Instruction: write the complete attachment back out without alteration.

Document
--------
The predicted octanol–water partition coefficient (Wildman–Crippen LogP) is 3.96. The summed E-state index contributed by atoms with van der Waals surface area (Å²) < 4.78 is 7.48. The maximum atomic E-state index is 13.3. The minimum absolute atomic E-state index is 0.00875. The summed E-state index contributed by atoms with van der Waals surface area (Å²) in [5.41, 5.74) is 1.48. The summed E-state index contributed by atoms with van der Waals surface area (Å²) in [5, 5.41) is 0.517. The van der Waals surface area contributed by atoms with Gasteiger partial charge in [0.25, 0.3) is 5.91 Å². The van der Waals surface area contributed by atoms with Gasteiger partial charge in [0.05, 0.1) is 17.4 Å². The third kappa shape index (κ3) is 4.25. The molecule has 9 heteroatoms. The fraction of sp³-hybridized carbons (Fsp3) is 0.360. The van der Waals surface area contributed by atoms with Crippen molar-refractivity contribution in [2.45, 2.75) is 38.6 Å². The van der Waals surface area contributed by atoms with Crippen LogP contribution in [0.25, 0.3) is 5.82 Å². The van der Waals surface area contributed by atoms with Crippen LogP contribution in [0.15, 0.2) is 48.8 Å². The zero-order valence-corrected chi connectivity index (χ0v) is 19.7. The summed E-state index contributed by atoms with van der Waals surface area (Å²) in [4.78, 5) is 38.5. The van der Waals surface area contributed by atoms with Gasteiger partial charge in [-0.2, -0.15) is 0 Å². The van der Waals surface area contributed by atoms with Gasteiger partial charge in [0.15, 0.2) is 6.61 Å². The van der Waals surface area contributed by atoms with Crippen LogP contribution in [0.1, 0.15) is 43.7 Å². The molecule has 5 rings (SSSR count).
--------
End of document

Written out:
The predicted octanol–water partition coefficient (Wildman–Crippen LogP) is 3.96. The summed E-state index contributed by atoms with van der Waals surface area (Å²) < 4.78 is 7.48. The maximum atomic E-state index is 13.3. The minimum absolute atomic E-state index is 0.00875. The summed E-state index contributed by atoms with van der Waals surface area (Å²) in [5.41, 5.74) is 1.48. The summed E-state index contributed by atoms with van der Waals surface area (Å²) in [5, 5.41) is 0.517. The van der Waals surface area contributed by atoms with Gasteiger partial charge in [0.25, 0.3) is 5.91 Å². The van der Waals surface area contributed by atoms with Gasteiger partial charge in [0.05, 0.1) is 17.4 Å². The third kappa shape index (κ3) is 4.25. The molecule has 9 heteroatoms. The fraction of sp³-hybridized carbons (Fsp3) is 0.360. The van der Waals surface area contributed by atoms with Crippen molar-refractivity contribution in [2.45, 2.75) is 38.6 Å². The van der Waals surface area contributed by atoms with Crippen LogP contribution in [0.25, 0.3) is 5.82 Å². The van der Waals surface area contributed by atoms with Crippen LogP contribution in [0.15, 0.2) is 48.8 Å². The zero-order valence-corrected chi connectivity index (χ0v) is 19.7. The summed E-state index contributed by atoms with van der Waals surface area (Å²) in [4.78, 5) is 38.5. The van der Waals surface area contributed by atoms with Gasteiger partial charge in [-0.2, -0.15) is 0 Å². The van der Waals surface area contributed by atoms with Gasteiger partial charge in [0.15, 0.2) is 6.61 Å². The van der Waals surface area contributed by atoms with Crippen LogP contribution in [0.1, 0.15) is 43.7 Å². The molecule has 5 rings (SSSR count).